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Growth is the name of the game for Big Business on this record. First, they've grown, as so many two pieces refuse to do, by recognizing the limitations of their set up and adding a valuable third member. Secondly, they've grown as songwriters, and are all about experimentation on this release. Finally, this album is itself a "grower" - nowhere nearly as immediately accessible to metalheads as their last record "Here Come the Waterworks." This is interesting because this is most definitely Big Business' most "pop" record to date. This time, it's the songs that are the focus, not the riffs, whether sludgy or speedy.
Those expecting Melvins or Sabbath worship will be dissapointed by this one. This time BB are mining territory previously claimed by Queens of the Stone Age and Torche - the land where thunderous riffing and sugar sweet melodies are equal partners. The most apt (if bizarre) description I can write for this record is that it sounds like heavy metal showtunes. There is no one out there writing this kind of music, and that's worth applauding all on its own. "The Ayes Have It" is a soaring doomy waltz that would seem perfect for musical theatre. "Theme From Big Business II" (their best song to date) is equal parts Queen, Kyuss, and Andrew Lloyd Webber. Grandiose, weird heavy music without a hint of cheesiness - "Mind the Drift" is not a rock opera, but it is most certainly operatic rock of the highest caliber. Jared Warren has matured into an amazing vocalist.
There are a few drawbacks to this record, hence the 4/5 stars (but that's to be expected for an artist trying something so new and interesting, it would be strange if it were perfect). First, the mix is strange, bordering on distracting in some instances. Again, it seems they haven't worked out all the kinks with new guitarist Toshi Kasai. More growing pains. Sometimes he's playing something very light and sparse while the bass is doing all the heavy lifting - but in some of these instances the tinny guitar lines dominate the mix and the roaring bass riffing is relegated to second fiddle deep in the back. Since the bass riffs were one of the key ingredients in making Big Business a successful and unique two piece, they should be kept at the forefront of the band's sound. While Toshi Kasai has some amazing moments on the six string on this record, occasionally he sounds too subdued, like he's afraid to go all out. I think as the band moves forward and plays together more as a three piece, they'll correct this on future releases. The most powerful moment on the record is the ending crescendo of "The Drift" where the guitar and bass lock in together on the tremendously simple, tremendously badass main riff. BB would do well to include more of these kind of moments on their future songs. My only other complaint is that it seems Big Business took steps forward, but one step back in the lyrical department. I thought the lyrics on "Here Come the Waterworks" were some of the best I'd ever heard on a heavy record, and I cannot say the words on "Mind the Drift" are quite in that league. I love the Melvins to death, but Buzz's lyrics are clearly nonsense. Too often on this record BB seem to drift into Melvins-esque meaninglessness and vagueness with the lyrics (not surprising since 2/3 of BB is in the Melvins). That having been said, the lyrics to several of the songs are really outstanding, especially the aforementioned "The Drift." The lyrics to "I Got It Online" are pretty lame. The song is fun, but it screams "B-Side" and I think they could have put something better in its place, especially on such a short record.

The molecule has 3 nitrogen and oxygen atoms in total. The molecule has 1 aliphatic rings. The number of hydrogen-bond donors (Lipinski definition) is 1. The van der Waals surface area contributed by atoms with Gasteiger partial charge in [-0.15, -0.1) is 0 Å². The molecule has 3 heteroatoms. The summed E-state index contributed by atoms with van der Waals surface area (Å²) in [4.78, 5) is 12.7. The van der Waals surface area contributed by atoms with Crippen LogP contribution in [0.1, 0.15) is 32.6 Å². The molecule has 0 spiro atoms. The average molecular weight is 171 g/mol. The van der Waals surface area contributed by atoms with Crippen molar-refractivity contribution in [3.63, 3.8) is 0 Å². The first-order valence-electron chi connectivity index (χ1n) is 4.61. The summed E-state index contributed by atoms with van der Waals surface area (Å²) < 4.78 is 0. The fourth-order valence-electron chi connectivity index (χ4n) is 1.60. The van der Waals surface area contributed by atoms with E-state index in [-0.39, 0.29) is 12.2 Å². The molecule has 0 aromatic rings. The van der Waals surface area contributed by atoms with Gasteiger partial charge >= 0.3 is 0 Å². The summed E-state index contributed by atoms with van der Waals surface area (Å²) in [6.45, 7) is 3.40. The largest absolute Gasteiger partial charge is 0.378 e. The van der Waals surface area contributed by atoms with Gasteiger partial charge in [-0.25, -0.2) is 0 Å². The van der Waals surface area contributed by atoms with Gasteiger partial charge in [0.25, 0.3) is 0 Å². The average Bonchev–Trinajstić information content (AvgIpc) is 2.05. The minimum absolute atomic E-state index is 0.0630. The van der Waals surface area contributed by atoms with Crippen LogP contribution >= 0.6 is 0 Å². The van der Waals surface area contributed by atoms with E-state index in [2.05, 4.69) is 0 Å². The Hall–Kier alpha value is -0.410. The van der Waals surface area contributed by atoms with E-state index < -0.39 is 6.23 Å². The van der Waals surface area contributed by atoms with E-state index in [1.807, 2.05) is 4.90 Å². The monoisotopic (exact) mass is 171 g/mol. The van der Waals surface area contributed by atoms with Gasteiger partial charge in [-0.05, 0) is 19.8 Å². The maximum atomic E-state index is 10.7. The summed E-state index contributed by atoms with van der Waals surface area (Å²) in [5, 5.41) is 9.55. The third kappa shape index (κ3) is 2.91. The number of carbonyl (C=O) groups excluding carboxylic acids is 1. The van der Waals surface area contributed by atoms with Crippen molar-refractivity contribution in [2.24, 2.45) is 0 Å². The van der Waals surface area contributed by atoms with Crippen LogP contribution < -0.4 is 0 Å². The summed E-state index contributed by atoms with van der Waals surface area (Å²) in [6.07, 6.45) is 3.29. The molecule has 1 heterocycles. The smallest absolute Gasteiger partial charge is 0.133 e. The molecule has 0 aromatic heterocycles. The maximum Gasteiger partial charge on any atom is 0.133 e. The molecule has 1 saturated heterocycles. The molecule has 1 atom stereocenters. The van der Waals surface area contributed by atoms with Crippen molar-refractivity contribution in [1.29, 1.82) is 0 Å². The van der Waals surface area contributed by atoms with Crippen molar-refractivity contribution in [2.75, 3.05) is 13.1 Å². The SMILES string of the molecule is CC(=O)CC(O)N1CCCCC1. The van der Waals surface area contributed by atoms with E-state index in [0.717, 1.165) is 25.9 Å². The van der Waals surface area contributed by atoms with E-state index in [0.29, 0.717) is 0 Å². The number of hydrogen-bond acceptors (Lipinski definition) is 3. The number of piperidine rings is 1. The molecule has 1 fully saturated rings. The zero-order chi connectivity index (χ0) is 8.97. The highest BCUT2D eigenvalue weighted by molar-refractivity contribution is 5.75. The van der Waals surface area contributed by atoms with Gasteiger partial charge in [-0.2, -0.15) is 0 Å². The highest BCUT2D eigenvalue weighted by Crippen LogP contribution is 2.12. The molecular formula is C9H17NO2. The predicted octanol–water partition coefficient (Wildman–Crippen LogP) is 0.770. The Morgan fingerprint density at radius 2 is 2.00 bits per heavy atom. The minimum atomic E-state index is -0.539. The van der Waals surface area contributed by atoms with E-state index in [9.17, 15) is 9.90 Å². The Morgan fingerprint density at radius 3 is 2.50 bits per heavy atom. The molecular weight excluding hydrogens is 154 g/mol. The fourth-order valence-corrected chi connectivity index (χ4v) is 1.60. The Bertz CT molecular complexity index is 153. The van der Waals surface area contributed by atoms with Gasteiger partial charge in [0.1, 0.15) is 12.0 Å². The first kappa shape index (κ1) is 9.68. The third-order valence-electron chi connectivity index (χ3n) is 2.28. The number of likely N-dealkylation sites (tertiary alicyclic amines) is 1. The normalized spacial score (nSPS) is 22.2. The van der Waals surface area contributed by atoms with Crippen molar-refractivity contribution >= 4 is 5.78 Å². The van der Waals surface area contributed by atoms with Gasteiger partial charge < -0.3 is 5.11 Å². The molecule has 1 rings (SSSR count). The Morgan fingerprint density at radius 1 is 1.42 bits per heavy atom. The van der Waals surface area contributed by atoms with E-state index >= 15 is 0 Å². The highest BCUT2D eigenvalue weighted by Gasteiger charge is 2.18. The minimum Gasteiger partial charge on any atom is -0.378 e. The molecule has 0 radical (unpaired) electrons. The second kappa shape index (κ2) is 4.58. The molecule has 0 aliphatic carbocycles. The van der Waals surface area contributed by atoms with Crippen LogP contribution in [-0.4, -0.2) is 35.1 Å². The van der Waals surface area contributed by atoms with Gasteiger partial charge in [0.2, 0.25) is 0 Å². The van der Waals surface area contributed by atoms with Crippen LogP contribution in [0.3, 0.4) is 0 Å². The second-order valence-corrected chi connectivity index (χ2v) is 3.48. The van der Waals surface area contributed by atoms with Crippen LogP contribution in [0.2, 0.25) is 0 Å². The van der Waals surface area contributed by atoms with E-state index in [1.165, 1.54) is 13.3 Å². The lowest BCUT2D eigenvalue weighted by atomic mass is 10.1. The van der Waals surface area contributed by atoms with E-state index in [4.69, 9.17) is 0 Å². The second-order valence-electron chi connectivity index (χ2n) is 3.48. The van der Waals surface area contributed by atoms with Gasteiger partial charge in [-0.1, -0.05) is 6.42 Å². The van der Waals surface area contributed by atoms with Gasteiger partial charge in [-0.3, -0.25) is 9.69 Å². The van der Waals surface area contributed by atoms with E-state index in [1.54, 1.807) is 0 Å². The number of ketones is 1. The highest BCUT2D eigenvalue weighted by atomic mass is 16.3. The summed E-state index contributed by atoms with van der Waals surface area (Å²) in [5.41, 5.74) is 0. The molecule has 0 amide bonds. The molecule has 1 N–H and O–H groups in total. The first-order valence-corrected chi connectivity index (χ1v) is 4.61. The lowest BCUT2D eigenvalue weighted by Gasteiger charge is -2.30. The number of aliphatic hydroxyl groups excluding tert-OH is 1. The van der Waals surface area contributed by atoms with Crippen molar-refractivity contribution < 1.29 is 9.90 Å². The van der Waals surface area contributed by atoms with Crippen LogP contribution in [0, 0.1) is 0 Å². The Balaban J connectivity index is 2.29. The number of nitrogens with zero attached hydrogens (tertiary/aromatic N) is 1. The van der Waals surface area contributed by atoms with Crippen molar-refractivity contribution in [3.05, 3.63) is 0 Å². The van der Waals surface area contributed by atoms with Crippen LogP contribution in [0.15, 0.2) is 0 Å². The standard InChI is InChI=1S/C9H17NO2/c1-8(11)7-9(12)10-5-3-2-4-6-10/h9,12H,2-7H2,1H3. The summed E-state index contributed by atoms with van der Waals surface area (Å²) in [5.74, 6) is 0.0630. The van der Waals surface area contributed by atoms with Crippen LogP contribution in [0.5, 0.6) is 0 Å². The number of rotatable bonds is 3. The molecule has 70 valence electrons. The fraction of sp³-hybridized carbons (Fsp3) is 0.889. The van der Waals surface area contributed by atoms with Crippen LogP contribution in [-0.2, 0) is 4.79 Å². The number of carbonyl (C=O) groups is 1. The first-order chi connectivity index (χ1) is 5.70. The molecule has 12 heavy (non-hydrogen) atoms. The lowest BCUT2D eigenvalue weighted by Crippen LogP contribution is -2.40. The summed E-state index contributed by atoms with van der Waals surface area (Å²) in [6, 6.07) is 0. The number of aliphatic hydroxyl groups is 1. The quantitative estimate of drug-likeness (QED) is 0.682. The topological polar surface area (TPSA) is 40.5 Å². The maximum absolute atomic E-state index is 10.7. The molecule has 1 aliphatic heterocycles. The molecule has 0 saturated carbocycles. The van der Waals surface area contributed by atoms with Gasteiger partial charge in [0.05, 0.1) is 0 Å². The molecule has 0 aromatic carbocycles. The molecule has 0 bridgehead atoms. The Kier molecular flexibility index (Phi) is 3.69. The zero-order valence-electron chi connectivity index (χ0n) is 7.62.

All that having been said, this is an outstanding collection of songs. Most bands would be lucky to write tunes like "Cats, Mice," "The Drift," "The Ayes Have It" or "Theme from Big Business II" over the course of their entire career, much less have them on one album. Coady Willis' drumming is again tremendous (and most importantly, really inventive), the vocals and bass riffs from Jared Warren are impeccable, and the aforementioned addition of guitarist Toshi Kasai is a welcome addition. It was totally necessary to add a third member in order for this band to grow into the live and in-studio behemoth I know it can become.
All my nitpicking is only because I feel this band is one of the best in the world and I hope to see them rise of the level of Melvins or QOTSA in underground hard rock - because they definitely have that talent level. "Mind the Drift" is an imperfect but daringly innovative rock album - one that any fan of heavy music should have in his or her collection for 2009.